So your hospital was selected to participate in the bundled payments program. You are participating in “Model 2” of the bundled payments initiative. In Model 2, the episode of care includes the inpatient stay in the acute-care hospital and all related services rendered during the episode for up to 90 days after the patient is discharged. You decided to pick “simple pneumonia and respiratory infections” as one of the 48 services for bundled payments. 

Included in this bundle are the following diagnostic-related groups (DRGs):


Respiratory infections and inflammations with major complication or comorbidity


Respiratory infections and inflammations with complication or comorbidity


Respiratory infections and inflammations without complication or comorbidity or major complication or comorbidity


Simple pneumonia and pleurisy with major complication or comorbidity


Simple pneumonia and pleurisy with complication or comorbidity


Simple pneumonia and pleurisy without complication or comorbidity or major complication or comorbidity

You obtained data from the Centers for Medicare & Medicaid Services (CMS) to help you evaluate your projected costs for the bundle. You got a black box from CMS with data. You turned it over to your IT department to grind out information to prepare your bid on the bundle. You had your revenue cycle director pull data for patients with these DRGs for the last three years and asked them to work with your medical staff to determine what all the services associated with these DRGs should entail. You grinded and grinded numbers and came up with a bundled cost for a bid.

Here is what you didn’t know: one of skilled nursing facilities (SNFs) in your area was under an extended audit from a Zone Program Integrity Contractor (ZPIC). This audit started when CMS noted an excessively high-frequency billing pattern of therapy services coming from the nursing home on its’ Medicare claims.   

Medicare Advantage plans are commonly audited, with particular scrutiny devoted to payments to providers. Once a provider like a hospital agrees to accept a bundled payment amount, it has in effect become a third-party payer. Really going into unchartered waters, if auditors decide one of the “sub-providers” of bundled payment services improperly billed you and you paid the claim, can the hospital expect any payment at all for the bundled service?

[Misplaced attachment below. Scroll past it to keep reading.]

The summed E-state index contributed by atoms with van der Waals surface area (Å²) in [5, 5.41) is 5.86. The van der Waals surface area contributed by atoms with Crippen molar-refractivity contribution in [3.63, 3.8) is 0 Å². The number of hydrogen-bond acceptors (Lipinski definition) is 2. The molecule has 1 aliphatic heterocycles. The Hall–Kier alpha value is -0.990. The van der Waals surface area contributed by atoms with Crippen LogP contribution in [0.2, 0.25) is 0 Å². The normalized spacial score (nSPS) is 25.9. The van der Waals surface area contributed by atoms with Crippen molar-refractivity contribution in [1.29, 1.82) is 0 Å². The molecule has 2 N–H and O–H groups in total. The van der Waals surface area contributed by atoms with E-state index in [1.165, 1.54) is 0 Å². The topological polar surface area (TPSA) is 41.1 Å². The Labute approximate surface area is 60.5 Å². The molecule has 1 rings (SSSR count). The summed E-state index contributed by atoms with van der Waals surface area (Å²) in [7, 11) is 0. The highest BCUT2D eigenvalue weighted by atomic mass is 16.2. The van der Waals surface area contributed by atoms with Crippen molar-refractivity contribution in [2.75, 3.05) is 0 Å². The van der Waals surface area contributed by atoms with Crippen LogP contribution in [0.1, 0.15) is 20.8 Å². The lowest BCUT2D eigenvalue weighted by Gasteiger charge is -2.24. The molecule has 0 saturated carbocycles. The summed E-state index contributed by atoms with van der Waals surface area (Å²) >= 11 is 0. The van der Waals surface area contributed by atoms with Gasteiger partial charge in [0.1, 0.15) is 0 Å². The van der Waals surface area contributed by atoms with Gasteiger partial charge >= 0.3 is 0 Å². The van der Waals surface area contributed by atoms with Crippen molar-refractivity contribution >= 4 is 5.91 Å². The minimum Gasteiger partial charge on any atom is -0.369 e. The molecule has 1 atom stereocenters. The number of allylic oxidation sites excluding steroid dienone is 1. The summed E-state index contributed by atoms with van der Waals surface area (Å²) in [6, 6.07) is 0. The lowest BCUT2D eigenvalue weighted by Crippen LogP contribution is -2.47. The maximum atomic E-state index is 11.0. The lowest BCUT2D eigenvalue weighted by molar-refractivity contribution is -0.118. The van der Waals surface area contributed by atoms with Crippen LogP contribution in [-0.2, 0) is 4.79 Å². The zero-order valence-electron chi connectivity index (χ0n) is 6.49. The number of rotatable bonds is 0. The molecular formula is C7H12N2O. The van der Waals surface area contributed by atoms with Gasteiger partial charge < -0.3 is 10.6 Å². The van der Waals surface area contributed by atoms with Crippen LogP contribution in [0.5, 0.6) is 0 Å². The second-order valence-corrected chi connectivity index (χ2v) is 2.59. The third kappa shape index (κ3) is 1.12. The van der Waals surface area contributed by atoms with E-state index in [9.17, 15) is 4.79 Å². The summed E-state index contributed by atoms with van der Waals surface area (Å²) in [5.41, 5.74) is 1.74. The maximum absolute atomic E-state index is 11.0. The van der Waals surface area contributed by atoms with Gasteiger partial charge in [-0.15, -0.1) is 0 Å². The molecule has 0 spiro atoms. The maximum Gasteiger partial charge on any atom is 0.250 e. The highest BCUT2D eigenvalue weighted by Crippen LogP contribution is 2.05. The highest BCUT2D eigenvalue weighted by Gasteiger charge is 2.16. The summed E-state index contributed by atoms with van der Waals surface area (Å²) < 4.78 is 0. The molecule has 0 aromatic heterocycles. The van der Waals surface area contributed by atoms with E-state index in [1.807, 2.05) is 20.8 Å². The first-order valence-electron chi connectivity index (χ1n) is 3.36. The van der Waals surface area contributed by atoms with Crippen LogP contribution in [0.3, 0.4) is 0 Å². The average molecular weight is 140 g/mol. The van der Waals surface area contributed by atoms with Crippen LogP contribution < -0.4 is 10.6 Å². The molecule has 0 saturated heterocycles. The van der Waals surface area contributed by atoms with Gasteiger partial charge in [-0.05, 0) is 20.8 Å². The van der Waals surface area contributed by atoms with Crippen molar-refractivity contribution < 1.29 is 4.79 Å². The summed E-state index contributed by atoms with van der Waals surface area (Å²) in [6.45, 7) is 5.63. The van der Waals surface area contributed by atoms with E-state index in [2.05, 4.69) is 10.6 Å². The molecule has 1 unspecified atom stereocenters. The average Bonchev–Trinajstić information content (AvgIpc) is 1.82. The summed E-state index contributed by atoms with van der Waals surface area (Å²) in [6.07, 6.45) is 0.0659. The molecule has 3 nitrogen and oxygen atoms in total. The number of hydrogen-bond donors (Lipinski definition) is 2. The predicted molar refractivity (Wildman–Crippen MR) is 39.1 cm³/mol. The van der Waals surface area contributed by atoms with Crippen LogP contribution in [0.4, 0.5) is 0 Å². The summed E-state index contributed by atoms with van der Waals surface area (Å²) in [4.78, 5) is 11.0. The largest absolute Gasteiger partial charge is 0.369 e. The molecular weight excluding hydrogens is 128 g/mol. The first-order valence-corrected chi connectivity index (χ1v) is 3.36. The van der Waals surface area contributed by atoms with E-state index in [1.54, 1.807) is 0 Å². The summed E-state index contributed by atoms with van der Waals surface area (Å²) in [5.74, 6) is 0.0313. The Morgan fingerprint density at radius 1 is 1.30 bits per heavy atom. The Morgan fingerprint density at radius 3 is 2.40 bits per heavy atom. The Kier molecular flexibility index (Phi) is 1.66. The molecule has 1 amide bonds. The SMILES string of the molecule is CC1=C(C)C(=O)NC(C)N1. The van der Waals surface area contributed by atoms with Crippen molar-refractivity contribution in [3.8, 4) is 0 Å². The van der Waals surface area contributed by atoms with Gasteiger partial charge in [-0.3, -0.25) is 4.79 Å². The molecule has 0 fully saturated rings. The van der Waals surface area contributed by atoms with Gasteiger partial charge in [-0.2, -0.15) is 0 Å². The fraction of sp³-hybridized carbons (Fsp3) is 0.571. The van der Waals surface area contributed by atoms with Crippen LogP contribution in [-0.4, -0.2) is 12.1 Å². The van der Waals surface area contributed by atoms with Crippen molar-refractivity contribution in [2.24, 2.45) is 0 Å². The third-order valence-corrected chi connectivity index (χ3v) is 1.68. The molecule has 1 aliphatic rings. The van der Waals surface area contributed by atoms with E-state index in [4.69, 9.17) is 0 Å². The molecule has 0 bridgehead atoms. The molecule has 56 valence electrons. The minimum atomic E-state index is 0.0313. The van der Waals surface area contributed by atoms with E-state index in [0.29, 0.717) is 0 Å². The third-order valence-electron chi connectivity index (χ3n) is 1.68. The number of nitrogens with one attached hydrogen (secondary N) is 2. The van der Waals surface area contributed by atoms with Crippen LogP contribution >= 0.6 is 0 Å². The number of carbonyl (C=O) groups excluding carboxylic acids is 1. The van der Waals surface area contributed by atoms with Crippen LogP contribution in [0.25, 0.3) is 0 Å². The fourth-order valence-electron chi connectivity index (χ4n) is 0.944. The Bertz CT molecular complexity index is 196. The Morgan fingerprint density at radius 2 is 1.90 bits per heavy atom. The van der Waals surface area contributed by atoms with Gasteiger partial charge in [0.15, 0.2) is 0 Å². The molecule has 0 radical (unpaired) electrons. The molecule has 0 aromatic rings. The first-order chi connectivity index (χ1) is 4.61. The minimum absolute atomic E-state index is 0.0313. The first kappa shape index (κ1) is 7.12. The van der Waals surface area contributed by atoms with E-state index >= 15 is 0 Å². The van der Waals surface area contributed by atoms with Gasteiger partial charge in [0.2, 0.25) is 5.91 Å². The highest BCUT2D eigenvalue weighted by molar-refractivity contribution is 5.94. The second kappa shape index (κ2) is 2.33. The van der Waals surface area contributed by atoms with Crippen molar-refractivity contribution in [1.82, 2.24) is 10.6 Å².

This is in addition to the fact that the Office of Inspector General (OIG) never really clearly stated that payments to bundled payment partners were completely exempt from the anti-kickback statutes of the False Claims Act. What if, well after the services are provided and during the reconciliation process, auditors question why you are paying a nursing home that routinely overbilled Medicare for therapy services? 

What can you do now that you are in the bundled services business? You can use publicly available “big data” to get some information about your bundle partners. For the data-savvy, you can get Medicare cost report data for hospitals, nursing homes, and home health administrators. This can help you spot general billing and payment patterns that might be out of the norm.

You can also get information from sources like the CMS “Compare” databases to determine if nursing homes in your area have been fined for certain issues. 

In addition, you can make sure that you have the resources to not just pay the other providers that are part of your bundle, but to evaluate the claims they submit to you for payment.

About the Author

Timothy Powell, CPA has over 30 years of reimbursement experience including working with the “Big 4.” His former clients include McKesson Healthcare, PriceWaterhouseCoopers, and Humana. Tim has written numerous articles on healthcare reimbursement for organizations including the Health Care Financial Management Association. Tim is a regular contributor and member of the editorial board of RACmonitor.

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